So walking up the dirt road to our driveway today, I know my emotions were those of gratitude – for the things I’ve stated, and for more that I haven’t stated. I pray that I’ll always feel AND express my gratitude as our journey continues.

Our Turn

It’s taken me a while to wrap my head around this, so let’s start at the beginning:

Our 6 year old son Cooper has a rare, progressive disease called MPS IVA. It affects every organ of his body (except his brain), and has SEVERE skeletal implications. We are blessed to have a weekly infusion to slow/stop the progression of the damage to his organs, but the only way to address the skeletal issues is with surgery. It’s time for the first Orthopedic intervention.

Cooper will have surgeries on both hips, knees and ankles in June. This will relieve the constant pain in my first grader’s hips and knees and keep him mobile for a while longer. The surgeries will be done by Dr. Mackenzie in Wilmington, Delaware. He’s the orthopedic expert on Cooper’s condition, so that’s where we’re going.

The surgeries will be one week apart. The right hip, knee and ankle first, followed by the left hip, knee and ankle seven days later. This procedure will leave Cooper in a spica cast, from his chest to his ankles, for seven (what I imagine will be grueling) weeks. We will fly home after the second surgery. Cooper and I are booked first class on United on the way home, so that he has room for his new “width” with the spica cast. The rest of the family gets to fly coach, or swap me seats when I need a break. After seven weeks, we fly back to Wilmington to remove the cast, a check-up, and five days of intense Physical Therapy. Then we fly home again, ready to strengthen and use those new legs, just in time to go back to school.

This surgery will be FREE! HA! Only because we meet our out of pocket max for Cooper in the first week of the year, due to Cooper’s weekly infusion cost.

Getting to the surgery will not be free. We’ll fly the whole family out there, and we’ll stay for 2 weeks. We could have stayed at the Ronald Macdonald House for free, and we chose not to. I am either going to be at the hospital with Cooper, or hiding in a 2 bedroom apartment we’ve rented. I’ll pretend to be a normal mom hanging out in Delaware for a couple weeks. I plan to work for a couple hours a day while we’re there – mainly for a sense of normalcy, and to keep my mind (and inbox!) from imploding. Brian will work too. Campbell is too much of a support to Cooper to leave her home. We’re bringing my mom. Her help with Campbell, Cooper and keeping us moving will be invaluable during this time. These are the choices we’ve made, and they’re costly. We are ready to sacrifice to afford this journey.

Friends and family ask, “How can I help during this time?”

  • Pray for us. Pray for healing, strength, grace, patience and creativity in entertaining Cooper. I am partially terrified of Cooper’s reaction to being immobile for seven weeks. He is such an active kid. He LOVES sports – hockey, soccer, basketball, baseball, riding his bike. My worst fear is that he falls into some sort of depression because he can’t do the things he loves. But at the same time I have faith that Cooper will show US the way. I think he’ll show us what he can and can’t do, and we’ll learn together what fun he CAN and WILL have this summer. I’m willing to load him up and take him and his reclining wheelchair to all sorts of sporting events, museums and the zoo.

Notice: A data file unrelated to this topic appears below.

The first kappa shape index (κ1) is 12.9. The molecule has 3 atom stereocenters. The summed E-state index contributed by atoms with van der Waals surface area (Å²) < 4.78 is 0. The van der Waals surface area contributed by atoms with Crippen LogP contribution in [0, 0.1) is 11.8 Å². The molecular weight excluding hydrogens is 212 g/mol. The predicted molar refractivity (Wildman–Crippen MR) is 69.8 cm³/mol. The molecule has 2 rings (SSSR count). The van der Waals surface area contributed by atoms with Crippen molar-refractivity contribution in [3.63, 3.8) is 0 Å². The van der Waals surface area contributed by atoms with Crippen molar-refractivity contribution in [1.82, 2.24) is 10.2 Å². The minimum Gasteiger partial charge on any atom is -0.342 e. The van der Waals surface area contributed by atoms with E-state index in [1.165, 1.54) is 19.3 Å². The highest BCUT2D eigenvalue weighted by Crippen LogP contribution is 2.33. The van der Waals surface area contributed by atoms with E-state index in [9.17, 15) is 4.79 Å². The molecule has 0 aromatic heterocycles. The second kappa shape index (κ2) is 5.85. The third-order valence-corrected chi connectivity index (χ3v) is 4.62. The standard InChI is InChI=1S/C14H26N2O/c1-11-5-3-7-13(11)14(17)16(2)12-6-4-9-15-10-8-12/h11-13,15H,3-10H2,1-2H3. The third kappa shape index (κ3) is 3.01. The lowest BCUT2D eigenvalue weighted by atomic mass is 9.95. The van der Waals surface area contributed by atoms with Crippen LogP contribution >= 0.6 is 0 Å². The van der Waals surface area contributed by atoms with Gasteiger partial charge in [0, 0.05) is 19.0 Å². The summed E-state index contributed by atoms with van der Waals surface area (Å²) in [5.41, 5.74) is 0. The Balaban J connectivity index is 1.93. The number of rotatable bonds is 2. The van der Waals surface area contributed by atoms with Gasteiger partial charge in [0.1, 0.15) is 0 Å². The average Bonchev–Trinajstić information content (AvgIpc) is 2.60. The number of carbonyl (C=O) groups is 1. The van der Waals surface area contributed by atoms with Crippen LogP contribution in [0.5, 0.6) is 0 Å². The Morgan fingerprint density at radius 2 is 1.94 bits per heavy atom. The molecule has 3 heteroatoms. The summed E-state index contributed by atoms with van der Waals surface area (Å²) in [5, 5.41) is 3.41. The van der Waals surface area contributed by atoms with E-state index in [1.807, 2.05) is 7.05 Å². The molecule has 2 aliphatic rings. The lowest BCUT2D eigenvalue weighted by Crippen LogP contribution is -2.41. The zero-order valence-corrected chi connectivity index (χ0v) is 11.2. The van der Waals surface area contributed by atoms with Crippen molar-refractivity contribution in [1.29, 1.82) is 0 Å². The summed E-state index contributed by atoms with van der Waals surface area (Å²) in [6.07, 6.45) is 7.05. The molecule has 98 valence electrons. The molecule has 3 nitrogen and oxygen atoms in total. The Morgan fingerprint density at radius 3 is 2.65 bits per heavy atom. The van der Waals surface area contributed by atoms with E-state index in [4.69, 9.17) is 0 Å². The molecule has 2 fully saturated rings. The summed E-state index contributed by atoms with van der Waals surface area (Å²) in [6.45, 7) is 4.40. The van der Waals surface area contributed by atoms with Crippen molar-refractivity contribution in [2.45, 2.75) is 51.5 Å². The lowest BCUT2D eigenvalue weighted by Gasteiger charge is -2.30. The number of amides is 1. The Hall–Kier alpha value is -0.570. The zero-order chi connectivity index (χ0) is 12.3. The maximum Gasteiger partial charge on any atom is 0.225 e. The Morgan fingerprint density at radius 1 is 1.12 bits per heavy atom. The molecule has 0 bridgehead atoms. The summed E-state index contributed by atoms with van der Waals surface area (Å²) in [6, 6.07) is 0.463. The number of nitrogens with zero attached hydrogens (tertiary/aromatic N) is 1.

• I hope visits from friends can entertain him and cheer him up. But, I am nervous that Cooper’s new condition will make him embarrassed and not want visitors.
  • I’m sure we’ll have a sign up to bring meals for our family when we return home, and I’ll share that when it happens.
  • Check out our registry. If that’s how you’d like to help, we thank you from the bottom of our hearts. Feel free to share it with your friends/family/social media. I swallowed a ton of pride to put it together and share it. Today we were denied by an organization that “provides children and their families free flights to distant, specialized care and valuable second opinions” because we make too much money. It felt like a slap in the face. We work our asses off to provide for our family. I work my ass off in advocacy, fundraising and volunteering for organizations that can make a difference in the lives of families like ours. At the same time, I understand need based awards. Why am I so mad/sad/insulted? Maybe I should put my therapist bills as an item on the registry too!? (In retrospect, I’ve determined I’m so upset because of all the time I spent on the application.) In other news, we applied for medical travel assistance from the MPS Society, and their award is not contingent on income. We are very appreciative of the Society’s support financially (if it get’s approved), the valuable medical information we’ve learned over our years as members, as well as the connections we’ve made who are helping us hold it together and make decisions during this time.